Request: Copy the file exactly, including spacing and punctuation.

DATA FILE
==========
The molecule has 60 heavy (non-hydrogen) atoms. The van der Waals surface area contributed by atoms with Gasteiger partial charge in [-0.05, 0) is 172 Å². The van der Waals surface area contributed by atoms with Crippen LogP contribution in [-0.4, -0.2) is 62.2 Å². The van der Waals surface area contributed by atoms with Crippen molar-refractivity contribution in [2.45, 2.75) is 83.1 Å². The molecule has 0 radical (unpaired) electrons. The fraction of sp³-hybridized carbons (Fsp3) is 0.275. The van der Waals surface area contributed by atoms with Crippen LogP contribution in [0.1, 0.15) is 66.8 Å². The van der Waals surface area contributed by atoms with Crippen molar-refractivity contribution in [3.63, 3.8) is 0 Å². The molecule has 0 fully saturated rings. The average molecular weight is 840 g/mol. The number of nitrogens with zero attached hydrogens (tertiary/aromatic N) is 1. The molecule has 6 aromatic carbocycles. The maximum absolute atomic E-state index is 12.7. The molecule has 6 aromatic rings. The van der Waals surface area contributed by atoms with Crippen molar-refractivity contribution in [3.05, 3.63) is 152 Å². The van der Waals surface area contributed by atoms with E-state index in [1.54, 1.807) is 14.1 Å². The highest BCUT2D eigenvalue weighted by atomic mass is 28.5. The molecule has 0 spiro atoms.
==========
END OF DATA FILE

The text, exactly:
The molecule has 60 heavy (non-hydrogen) atoms. The van der Waals surface area contributed by atoms with Gasteiger partial charge in [-0.05, 0) is 172 Å². The van der Waals surface area contributed by atoms with Crippen LogP contribution in [-0.4, -0.2) is 62.2 Å². The van der Waals surface area contributed by atoms with Crippen molar-refractivity contribution in [2.45, 2.75) is 83.1 Å². The molecule has 0 radical (unpaired) electrons. The fraction of sp³-hybridized carbons (Fsp3) is 0.275. The van der Waals surface area contributed by atoms with Crippen LogP contribution in [0.1, 0.15) is 66.8 Å². The van der Waals surface area contributed by atoms with Crippen molar-refractivity contribution in [3.63, 3.8) is 0 Å². The molecule has 0 fully saturated rings. The average molecular weight is 840 g/mol. The number of nitrogens with zero attached hydrogens (tertiary/aromatic N) is 1. The molecule has 6 aromatic carbocycles. The maximum absolute atomic E-state index is 12.7. The molecule has 6 aromatic rings. The van der Waals surface area contributed by atoms with Crippen molar-refractivity contribution in [3.05, 3.63) is 152 Å². The van der Waals surface area contributed by atoms with E-state index in [1.54, 1.807) is 14.1 Å². The highest BCUT2D eigenvalue weighted by atomic mass is 28.5. The molecule has 0 spiro atoms.